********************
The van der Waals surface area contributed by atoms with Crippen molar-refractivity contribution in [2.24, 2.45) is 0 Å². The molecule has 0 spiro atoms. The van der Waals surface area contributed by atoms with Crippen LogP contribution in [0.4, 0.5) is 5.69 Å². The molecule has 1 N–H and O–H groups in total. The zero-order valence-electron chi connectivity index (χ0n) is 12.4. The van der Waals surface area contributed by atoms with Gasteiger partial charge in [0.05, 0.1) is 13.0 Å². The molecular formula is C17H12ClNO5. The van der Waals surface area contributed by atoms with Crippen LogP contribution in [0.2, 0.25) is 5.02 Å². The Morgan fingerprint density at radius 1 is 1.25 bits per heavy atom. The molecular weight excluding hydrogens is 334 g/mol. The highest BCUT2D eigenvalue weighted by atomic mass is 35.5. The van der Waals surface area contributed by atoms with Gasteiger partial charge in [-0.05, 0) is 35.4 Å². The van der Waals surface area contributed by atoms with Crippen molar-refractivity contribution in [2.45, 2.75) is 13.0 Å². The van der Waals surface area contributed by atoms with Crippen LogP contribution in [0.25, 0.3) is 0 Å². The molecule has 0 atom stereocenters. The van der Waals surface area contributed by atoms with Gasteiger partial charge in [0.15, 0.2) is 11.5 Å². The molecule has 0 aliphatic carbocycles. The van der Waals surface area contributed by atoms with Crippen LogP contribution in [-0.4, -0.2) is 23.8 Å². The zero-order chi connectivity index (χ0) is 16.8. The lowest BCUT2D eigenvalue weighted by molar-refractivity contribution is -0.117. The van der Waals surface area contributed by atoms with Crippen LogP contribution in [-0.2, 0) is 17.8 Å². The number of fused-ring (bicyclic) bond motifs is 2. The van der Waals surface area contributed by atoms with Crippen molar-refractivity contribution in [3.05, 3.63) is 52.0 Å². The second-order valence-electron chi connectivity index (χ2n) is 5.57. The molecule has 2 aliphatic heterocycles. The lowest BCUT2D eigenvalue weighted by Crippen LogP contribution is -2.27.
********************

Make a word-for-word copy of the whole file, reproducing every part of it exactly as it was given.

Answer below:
The van der Waals surface area contributed by atoms with Crippen molar-refractivity contribution in [2.24, 2.45) is 0 Å². The molecule has 0 spiro atoms. The van der Waals surface area contributed by atoms with Crippen LogP contribution in [0.4, 0.5) is 5.69 Å². The molecule has 1 N–H and O–H groups in total. The zero-order valence-electron chi connectivity index (χ0n) is 12.4. The van der Waals surface area contributed by atoms with Gasteiger partial charge in [0.05, 0.1) is 13.0 Å². The molecular formula is C17H12ClNO5. The van der Waals surface area contributed by atoms with Crippen LogP contribution in [0.2, 0.25) is 5.02 Å². The Morgan fingerprint density at radius 1 is 1.25 bits per heavy atom. The molecular weight excluding hydrogens is 334 g/mol. The highest BCUT2D eigenvalue weighted by atomic mass is 35.5. The van der Waals surface area contributed by atoms with Gasteiger partial charge in [-0.05, 0) is 35.4 Å². The van der Waals surface area contributed by atoms with Crippen molar-refractivity contribution in [2.45, 2.75) is 13.0 Å². The van der Waals surface area contributed by atoms with Crippen LogP contribution in [0.25, 0.3) is 0 Å². The molecule has 0 atom stereocenters. The van der Waals surface area contributed by atoms with Gasteiger partial charge in [0.15, 0.2) is 11.5 Å². The molecule has 0 aliphatic carbocycles. The van der Waals surface area contributed by atoms with Crippen LogP contribution in [-0.4, -0.2) is 23.8 Å². The zero-order chi connectivity index (χ0) is 16.8. The lowest BCUT2D eigenvalue weighted by molar-refractivity contribution is -0.117. The van der Waals surface area contributed by atoms with Crippen LogP contribution in [-0.2, 0) is 17.8 Å². The number of fused-ring (bicyclic) bond motifs is 2. The van der Waals surface area contributed by atoms with Crippen molar-refractivity contribution in [3.05, 3.63) is 52.0 Å². The second-order valence-electron chi connectivity index (χ2n) is 5.57. The molecule has 2 aliphatic heterocycles. The lowest BCUT2D eigenvalue weighted by Crippen LogP contribution is -2.27.